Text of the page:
No doubt you will find yourself referencing the points above vs. your intended building site. Once you have established whether you will need planning permission the next step to consider is building regulations.
What are building regulations?
Building regulations (often referred to a building regs or build control) are a governmental set of standards covering the health and safety of a building. Complying with building regulations is separate to that of planning permission. Building regulations can either be through a private company or via your local council – the cost should not differ to any great extent.
Building regulations for conservatories explained
The majority of conservatories in England and Wales will be exempt from building regulations under the following conditions…
> The conservatory is being built at ground level (usually the case).
> The floor space is under 30 msq.
> 80% or more of the conservatory is translucent.
> The heating for the new conservatory is independent (ie not feeding off your boiler or central heating system)
> Your conservatory is over 1m+ away from any boundary wall / fence / perimeter.
> The conservatory is separated from the existing structure by an external wall, window or doors.
Do I need building regs for a conservatory?
If you were planning on an open plan conservatory (ie removing a doorway or wall between your house and the conservatory), you will need to apply for building regulations approval. Part of this requirement will also require you to demonstrate that the conservatory is as heat efficient as the rest of the house.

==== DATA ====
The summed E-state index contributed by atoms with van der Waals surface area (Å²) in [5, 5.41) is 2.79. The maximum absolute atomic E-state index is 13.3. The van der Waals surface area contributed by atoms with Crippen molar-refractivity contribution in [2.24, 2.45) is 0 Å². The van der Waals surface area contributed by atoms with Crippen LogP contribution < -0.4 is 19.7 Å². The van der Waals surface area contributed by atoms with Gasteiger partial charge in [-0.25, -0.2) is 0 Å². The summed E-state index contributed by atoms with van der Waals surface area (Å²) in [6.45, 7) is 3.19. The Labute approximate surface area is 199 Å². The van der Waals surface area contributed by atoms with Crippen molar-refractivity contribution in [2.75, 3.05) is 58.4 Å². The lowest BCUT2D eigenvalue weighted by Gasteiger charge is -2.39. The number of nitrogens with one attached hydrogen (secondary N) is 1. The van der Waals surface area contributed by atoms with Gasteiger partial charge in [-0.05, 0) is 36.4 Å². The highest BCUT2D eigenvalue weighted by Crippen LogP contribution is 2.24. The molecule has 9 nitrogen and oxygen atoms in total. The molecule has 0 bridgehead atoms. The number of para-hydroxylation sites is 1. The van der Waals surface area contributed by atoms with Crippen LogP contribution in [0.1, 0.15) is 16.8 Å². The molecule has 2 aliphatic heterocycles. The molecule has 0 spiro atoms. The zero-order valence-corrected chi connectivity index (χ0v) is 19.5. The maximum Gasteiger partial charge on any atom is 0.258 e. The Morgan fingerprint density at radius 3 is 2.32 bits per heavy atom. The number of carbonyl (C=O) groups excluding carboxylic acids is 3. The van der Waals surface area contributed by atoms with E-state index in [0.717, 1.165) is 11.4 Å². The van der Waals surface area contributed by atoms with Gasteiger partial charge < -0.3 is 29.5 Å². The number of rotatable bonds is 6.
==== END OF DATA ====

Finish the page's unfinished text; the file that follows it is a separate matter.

This open plan approach will require the submittal of structural drawings and heat-loss calculations to your local authority, where they will assess and either grant or reject your approval.
Other considerations with planning a conservatory
Water Board Approval
If your conservatory is to be built within 3 metre of a public sewer (main drains), you will require permission from your regional water board authority. Upon completion your local building control officer (aka building regs) will want to inspect the work to check for correct installation and possible damage to the sewer – so remember do not fill your drainage channels until he / she has inspected the work.
Party wall approval
If your planning building work requires excavation around or near a neighbouring property you must notify your neighbour in writing at least 2 months prior to any building work. This will typically concern projects where you are digging foundations within your garden – especially if you live in a traditional semi-detached or terraced house.
Restrictive covenant are designed to impose restrictions on the use of land so that the value and ensure enjoyment of adjoining land will be preserved. This does not necessarily mean you cannot build a conservatory, providing the design is sympathetic to the surrounding property. For more information please visit the HomeOwners Alliance website.
Listed Buildings & Conservation Areas
Properties within conservation areas or buildings that are listed must comply with set rules that govern the work that can be carried out on a buildings exterior – for listed building this can also apply to the interior. Any alterations, like a new conservatory, must be in-keeping with the style of the property.
How to apply for planning permission for your conservatory?
If your planning conservatory falls outside planning permission and building regulation exemptions then you will need to contact your local planning authority.
This will determine the viability of your proposed build. Providing this is approved you can then start planning your build. Build control (building regs) should be booked prior to construction starting, however more importantly is that they inspect (usually in person) the building site during key times of the build (eg: drainage installation, foundation digging or steel installation).